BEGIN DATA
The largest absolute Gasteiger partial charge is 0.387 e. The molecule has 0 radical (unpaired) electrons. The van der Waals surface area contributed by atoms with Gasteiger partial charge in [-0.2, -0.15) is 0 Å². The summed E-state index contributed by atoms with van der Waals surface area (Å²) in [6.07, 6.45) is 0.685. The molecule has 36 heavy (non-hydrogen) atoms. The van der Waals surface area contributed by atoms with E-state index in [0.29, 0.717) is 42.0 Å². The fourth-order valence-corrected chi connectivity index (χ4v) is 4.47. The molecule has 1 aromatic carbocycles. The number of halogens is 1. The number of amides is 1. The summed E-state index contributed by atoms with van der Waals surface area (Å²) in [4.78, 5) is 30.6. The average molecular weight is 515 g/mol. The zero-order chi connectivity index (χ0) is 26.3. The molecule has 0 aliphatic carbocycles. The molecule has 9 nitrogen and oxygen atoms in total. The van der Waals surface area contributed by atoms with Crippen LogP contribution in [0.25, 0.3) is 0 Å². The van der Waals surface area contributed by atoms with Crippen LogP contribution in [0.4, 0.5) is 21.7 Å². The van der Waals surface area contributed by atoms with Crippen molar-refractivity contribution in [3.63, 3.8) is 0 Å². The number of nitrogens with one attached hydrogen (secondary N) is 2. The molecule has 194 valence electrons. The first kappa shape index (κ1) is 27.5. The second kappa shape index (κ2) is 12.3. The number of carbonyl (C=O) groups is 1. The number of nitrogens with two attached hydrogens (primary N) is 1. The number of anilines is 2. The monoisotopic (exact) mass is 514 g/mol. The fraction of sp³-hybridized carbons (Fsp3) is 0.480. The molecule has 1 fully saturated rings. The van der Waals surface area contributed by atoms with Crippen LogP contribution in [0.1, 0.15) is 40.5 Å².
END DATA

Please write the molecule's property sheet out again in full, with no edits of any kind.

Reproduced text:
The largest absolute Gasteiger partial charge is 0.387 e. The molecule has 0 radical (unpaired) electrons. The van der Waals surface area contributed by atoms with Gasteiger partial charge in [-0.2, -0.15) is 0 Å². The summed E-state index contributed by atoms with van der Waals surface area (Å²) in [6.07, 6.45) is 0.685. The molecule has 36 heavy (non-hydrogen) atoms. The van der Waals surface area contributed by atoms with E-state index in [0.29, 0.717) is 42.0 Å². The fourth-order valence-corrected chi connectivity index (χ4v) is 4.47. The molecule has 1 aromatic carbocycles. The number of halogens is 1. The number of amides is 1. The summed E-state index contributed by atoms with van der Waals surface area (Å²) in [4.78, 5) is 30.6. The average molecular weight is 515 g/mol. The zero-order chi connectivity index (χ0) is 26.3. The molecule has 0 aliphatic carbocycles. The molecule has 9 nitrogen and oxygen atoms in total. The van der Waals surface area contributed by atoms with Crippen LogP contribution in [0.25, 0.3) is 0 Å². The van der Waals surface area contributed by atoms with Crippen LogP contribution in [0.4, 0.5) is 21.7 Å². The van der Waals surface area contributed by atoms with Crippen molar-refractivity contribution in [3.63, 3.8) is 0 Å². The number of nitrogens with one attached hydrogen (secondary N) is 2. The molecule has 194 valence electrons. The first kappa shape index (κ1) is 27.5. The second kappa shape index (κ2) is 12.3. The number of carbonyl (C=O) groups is 1. The number of nitrogens with two attached hydrogens (primary N) is 1. The number of anilines is 2. The monoisotopic (exact) mass is 514 g/mol. The fraction of sp³-hybridized carbons (Fsp3) is 0.480. The molecule has 1 fully saturated rings. The van der Waals surface area contributed by atoms with Crippen LogP contribution in [0.1, 0.15) is 40.5 Å².